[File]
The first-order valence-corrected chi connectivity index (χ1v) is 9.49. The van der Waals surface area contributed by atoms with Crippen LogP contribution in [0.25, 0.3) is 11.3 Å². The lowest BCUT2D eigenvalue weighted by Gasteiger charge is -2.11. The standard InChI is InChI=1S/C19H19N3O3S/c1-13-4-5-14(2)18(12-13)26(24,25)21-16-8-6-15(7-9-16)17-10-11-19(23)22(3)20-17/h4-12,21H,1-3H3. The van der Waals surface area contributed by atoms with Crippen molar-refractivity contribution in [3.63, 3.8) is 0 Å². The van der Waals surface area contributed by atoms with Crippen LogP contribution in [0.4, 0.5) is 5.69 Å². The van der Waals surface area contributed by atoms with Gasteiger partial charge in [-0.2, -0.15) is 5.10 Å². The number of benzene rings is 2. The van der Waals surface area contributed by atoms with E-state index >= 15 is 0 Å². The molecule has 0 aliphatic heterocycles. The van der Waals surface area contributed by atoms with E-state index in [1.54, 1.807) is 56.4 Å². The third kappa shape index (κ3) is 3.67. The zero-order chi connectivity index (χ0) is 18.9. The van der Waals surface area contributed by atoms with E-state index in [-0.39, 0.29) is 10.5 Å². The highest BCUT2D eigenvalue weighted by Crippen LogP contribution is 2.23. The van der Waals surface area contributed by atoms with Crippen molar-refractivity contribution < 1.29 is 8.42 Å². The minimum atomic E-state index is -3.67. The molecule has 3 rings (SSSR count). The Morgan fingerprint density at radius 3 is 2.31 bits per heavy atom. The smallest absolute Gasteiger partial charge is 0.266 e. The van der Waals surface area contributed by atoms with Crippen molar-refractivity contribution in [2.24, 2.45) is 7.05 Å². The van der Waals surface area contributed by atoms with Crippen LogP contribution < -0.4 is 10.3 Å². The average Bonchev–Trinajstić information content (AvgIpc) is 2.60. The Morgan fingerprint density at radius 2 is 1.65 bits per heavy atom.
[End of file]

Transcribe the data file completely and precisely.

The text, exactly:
The first-order valence-corrected chi connectivity index (χ1v) is 9.49. The van der Waals surface area contributed by atoms with Crippen LogP contribution in [0.25, 0.3) is 11.3 Å². The lowest BCUT2D eigenvalue weighted by Gasteiger charge is -2.11. The standard InChI is InChI=1S/C19H19N3O3S/c1-13-4-5-14(2)18(12-13)26(24,25)21-16-8-6-15(7-9-16)17-10-11-19(23)22(3)20-17/h4-12,21H,1-3H3. The van der Waals surface area contributed by atoms with Crippen molar-refractivity contribution in [3.63, 3.8) is 0 Å². The van der Waals surface area contributed by atoms with Crippen LogP contribution in [0.4, 0.5) is 5.69 Å². The van der Waals surface area contributed by atoms with Gasteiger partial charge in [-0.2, -0.15) is 5.10 Å². The number of benzene rings is 2. The van der Waals surface area contributed by atoms with E-state index >= 15 is 0 Å². The molecule has 0 aliphatic heterocycles. The van der Waals surface area contributed by atoms with E-state index in [1.54, 1.807) is 56.4 Å². The third kappa shape index (κ3) is 3.67. The zero-order chi connectivity index (χ0) is 18.9. The van der Waals surface area contributed by atoms with E-state index in [-0.39, 0.29) is 10.5 Å². The highest BCUT2D eigenvalue weighted by Crippen LogP contribution is 2.23. The van der Waals surface area contributed by atoms with Crippen molar-refractivity contribution < 1.29 is 8.42 Å². The minimum atomic E-state index is -3.67. The molecule has 3 rings (SSSR count). The Morgan fingerprint density at radius 3 is 2.31 bits per heavy atom. The smallest absolute Gasteiger partial charge is 0.266 e. The van der Waals surface area contributed by atoms with Crippen molar-refractivity contribution in [2.24, 2.45) is 7.05 Å². The van der Waals surface area contributed by atoms with Crippen LogP contribution < -0.4 is 10.3 Å². The average Bonchev–Trinajstić information content (AvgIpc) is 2.60. The Morgan fingerprint density at radius 2 is 1.65 bits per heavy atom.